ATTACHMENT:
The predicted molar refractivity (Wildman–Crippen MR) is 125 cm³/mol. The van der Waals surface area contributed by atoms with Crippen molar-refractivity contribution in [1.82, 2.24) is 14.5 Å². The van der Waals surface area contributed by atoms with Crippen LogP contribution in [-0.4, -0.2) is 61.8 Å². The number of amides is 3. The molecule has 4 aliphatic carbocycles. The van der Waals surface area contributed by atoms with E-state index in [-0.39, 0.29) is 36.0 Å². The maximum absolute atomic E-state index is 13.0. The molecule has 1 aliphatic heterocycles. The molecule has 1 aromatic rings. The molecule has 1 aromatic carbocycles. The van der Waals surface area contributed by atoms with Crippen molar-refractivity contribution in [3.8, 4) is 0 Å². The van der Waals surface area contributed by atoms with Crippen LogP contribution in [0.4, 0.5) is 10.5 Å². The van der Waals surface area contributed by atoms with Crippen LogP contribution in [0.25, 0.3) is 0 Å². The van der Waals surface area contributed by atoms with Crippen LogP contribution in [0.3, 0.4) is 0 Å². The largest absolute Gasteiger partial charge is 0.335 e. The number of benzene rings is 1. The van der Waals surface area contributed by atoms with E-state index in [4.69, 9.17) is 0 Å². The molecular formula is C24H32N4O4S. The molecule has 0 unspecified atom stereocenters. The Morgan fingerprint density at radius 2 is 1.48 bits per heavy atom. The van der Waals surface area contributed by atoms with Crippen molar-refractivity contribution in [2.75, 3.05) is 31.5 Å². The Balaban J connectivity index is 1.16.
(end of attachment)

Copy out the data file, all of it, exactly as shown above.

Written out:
The predicted molar refractivity (Wildman–Crippen MR) is 125 cm³/mol. The van der Waals surface area contributed by atoms with Crippen molar-refractivity contribution in [1.82, 2.24) is 14.5 Å². The van der Waals surface area contributed by atoms with Crippen LogP contribution in [-0.4, -0.2) is 61.8 Å². The number of amides is 3. The molecule has 4 aliphatic carbocycles. The van der Waals surface area contributed by atoms with E-state index in [-0.39, 0.29) is 36.0 Å². The maximum absolute atomic E-state index is 13.0. The molecule has 1 aliphatic heterocycles. The molecule has 1 aromatic rings. The molecule has 1 aromatic carbocycles. The van der Waals surface area contributed by atoms with Crippen molar-refractivity contribution in [3.8, 4) is 0 Å². The van der Waals surface area contributed by atoms with Crippen LogP contribution in [0.4, 0.5) is 10.5 Å². The van der Waals surface area contributed by atoms with Crippen LogP contribution in [0.25, 0.3) is 0 Å². The van der Waals surface area contributed by atoms with Crippen LogP contribution in [0.3, 0.4) is 0 Å². The largest absolute Gasteiger partial charge is 0.335 e. The number of benzene rings is 1. The van der Waals surface area contributed by atoms with E-state index in [4.69, 9.17) is 0 Å². The molecular formula is C24H32N4O4S. The molecule has 0 unspecified atom stereocenters. The Morgan fingerprint density at radius 2 is 1.48 bits per heavy atom. The van der Waals surface area contributed by atoms with Crippen molar-refractivity contribution in [2.75, 3.05) is 31.5 Å². The Balaban J connectivity index is 1.16.